Lavonya:  Yeah, I think that’s where I got confused because, when I started out, I started out with affiliate marketing. Where I had to add links in a blog. I guess that’s where I got kind of confused when I talked about backlinks, but I think it’s supposed to be the other way around: I reach out to them to link back to me.

Ali: Yes

David:  Some people make an argument that linking out to other authoritative sites from your website builds your authority. Some people attempt to add links to other websites from their blogs. For instance, if you are talking about SEO and link out to Search Engine Land as a blog, some would say that adds credibility. I don’t believe it does. I don’t think it hurts, but it’ll think it does. I would just say, “You can link out where it makes sense, but don’t think that, by linking out to authoritative websites, that somehow that means you get authority because you linked to an authoritative site.” If it’s helpful to your users that they see the article that you are talking about, for instance, so one content strategy might be “I’m going to comment on other bloggers content,” “I’m going to pick a fight and argue about something and, to do that, I’m going to link to them so that my readers can read their article and see what I’m talking about.” When you do that, and that’s totally legit, I, just as a stylistic thing, like to make sure that the links open in new tabs, which you can do in WordPress very quickly by a little checkbox. Still, that way is just so they are on my blog, they go to the other blog, they don’t lose where they were on my blog because that’s where I want them to be. I don’t want them to forget about my blog. If it opens a new tab, they close that tab, and they are still on my blog. Instead, they stay on my blog.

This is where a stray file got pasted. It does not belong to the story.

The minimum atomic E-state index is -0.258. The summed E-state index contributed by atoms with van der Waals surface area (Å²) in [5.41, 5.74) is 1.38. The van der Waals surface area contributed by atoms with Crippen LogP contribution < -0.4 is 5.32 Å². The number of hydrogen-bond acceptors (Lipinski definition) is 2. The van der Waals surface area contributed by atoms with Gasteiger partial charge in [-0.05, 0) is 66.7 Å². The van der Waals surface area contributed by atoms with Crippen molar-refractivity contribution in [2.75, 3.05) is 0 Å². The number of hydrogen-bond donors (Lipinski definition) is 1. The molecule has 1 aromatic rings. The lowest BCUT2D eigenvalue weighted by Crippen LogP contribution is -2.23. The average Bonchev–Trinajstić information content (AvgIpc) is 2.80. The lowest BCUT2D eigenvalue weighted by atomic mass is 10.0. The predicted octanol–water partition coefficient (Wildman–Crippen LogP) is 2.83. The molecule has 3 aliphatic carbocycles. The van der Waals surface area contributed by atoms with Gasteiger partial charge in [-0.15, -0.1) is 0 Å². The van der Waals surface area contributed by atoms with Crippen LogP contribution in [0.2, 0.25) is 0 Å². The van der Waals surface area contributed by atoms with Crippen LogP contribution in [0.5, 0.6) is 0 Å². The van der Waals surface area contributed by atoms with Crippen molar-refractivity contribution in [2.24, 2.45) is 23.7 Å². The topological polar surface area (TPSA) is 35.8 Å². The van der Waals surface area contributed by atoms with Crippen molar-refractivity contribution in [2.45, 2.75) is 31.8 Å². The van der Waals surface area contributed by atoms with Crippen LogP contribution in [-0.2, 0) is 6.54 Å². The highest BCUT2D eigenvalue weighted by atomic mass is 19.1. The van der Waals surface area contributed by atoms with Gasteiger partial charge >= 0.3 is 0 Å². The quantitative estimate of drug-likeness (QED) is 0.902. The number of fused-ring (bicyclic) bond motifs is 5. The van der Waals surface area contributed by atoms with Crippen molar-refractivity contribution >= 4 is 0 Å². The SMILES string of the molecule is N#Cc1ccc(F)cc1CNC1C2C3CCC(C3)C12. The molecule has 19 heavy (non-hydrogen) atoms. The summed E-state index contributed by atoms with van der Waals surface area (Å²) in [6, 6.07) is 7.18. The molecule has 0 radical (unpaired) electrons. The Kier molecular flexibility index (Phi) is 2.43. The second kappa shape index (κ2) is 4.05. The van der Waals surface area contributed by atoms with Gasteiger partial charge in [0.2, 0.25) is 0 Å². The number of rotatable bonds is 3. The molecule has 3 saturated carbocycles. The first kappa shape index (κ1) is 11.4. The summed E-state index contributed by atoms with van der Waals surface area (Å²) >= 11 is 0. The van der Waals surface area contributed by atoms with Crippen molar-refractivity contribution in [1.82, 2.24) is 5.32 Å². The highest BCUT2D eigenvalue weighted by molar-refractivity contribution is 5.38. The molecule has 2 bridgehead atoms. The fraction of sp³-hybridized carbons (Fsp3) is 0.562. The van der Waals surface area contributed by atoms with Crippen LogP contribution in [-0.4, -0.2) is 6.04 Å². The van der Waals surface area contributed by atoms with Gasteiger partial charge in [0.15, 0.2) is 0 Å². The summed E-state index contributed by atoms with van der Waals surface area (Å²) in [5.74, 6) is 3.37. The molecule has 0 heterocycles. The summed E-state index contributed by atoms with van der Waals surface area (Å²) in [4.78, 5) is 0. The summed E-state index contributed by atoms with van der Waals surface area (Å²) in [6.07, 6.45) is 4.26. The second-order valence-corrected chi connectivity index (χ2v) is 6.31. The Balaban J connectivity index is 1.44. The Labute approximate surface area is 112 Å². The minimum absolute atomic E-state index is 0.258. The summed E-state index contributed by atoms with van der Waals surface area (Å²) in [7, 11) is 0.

Ali: We’re working on something similar too, in some outbound links, but to sources that are above us, so not linking out to peer businesses, but above. The kind of business we do is run by the BACB, so we can link to that to show “These are the ethical guidelines that cover everyone” or “These are the strategies that cover everyone” so you can see that we’re following that, you can see we’re in line with that, rather than being like “Oh, here’s this other person that doesn’t work for us. Look what…” We don’t want to do that. We want to show like, “Look how great we are, and we’re following all this stuff.” And then we’re increasing a lot of our internal links, too, to try to kind of direct traffic a little bit more on the page into the direction we want it to go because we do have a pretty high bounce rate, so we’re trying to really stop that.

David:  Yeah, exactly. Those internal links are also ranking factors.

Ali: Yeah.

David:  If you are linking to a service page from a blog post, you help your service page rank better, and that’s kind of what you really want to show up in the search results.

Blogging and bounce rate is an interesting conversation because a blog will always have a high bounce rate.

Ali: Yeah. We have high bounce rates in general, even when it’s not a blog post. We have someone who does all our social media posting, so I had her log basically everything she posted in June-July. I’m actually comparing the exact days and times in Google Analytics to see if it actually produced a result, and that’s where we’re kind of re-evaluating. Every time we post something, what’s the goal of this post? Is it to increase brand awareness or to increase traffic flow to the website? Because I think she got sort of misled because Facebook and Instagram have their own “analytics” where there will be like “Oh, look at all this engagement,” and it’s like “Yeah, but what…”. It’s like, just because they viewed it doesn’t really do anything. We want people who are sharing, who are commenting, who are clicking on it, following through, doing something other than just being like, “Oh, look, there’s this post now.” It’s a little misleading, I think, the ranking of statistics.

David: I’m going to defend Anita a little bit, not that you’re insulting Anita, but remember last week Anita talked about how brand awareness is the fair value of social media.

Ali: Oh, yeah. Definitely.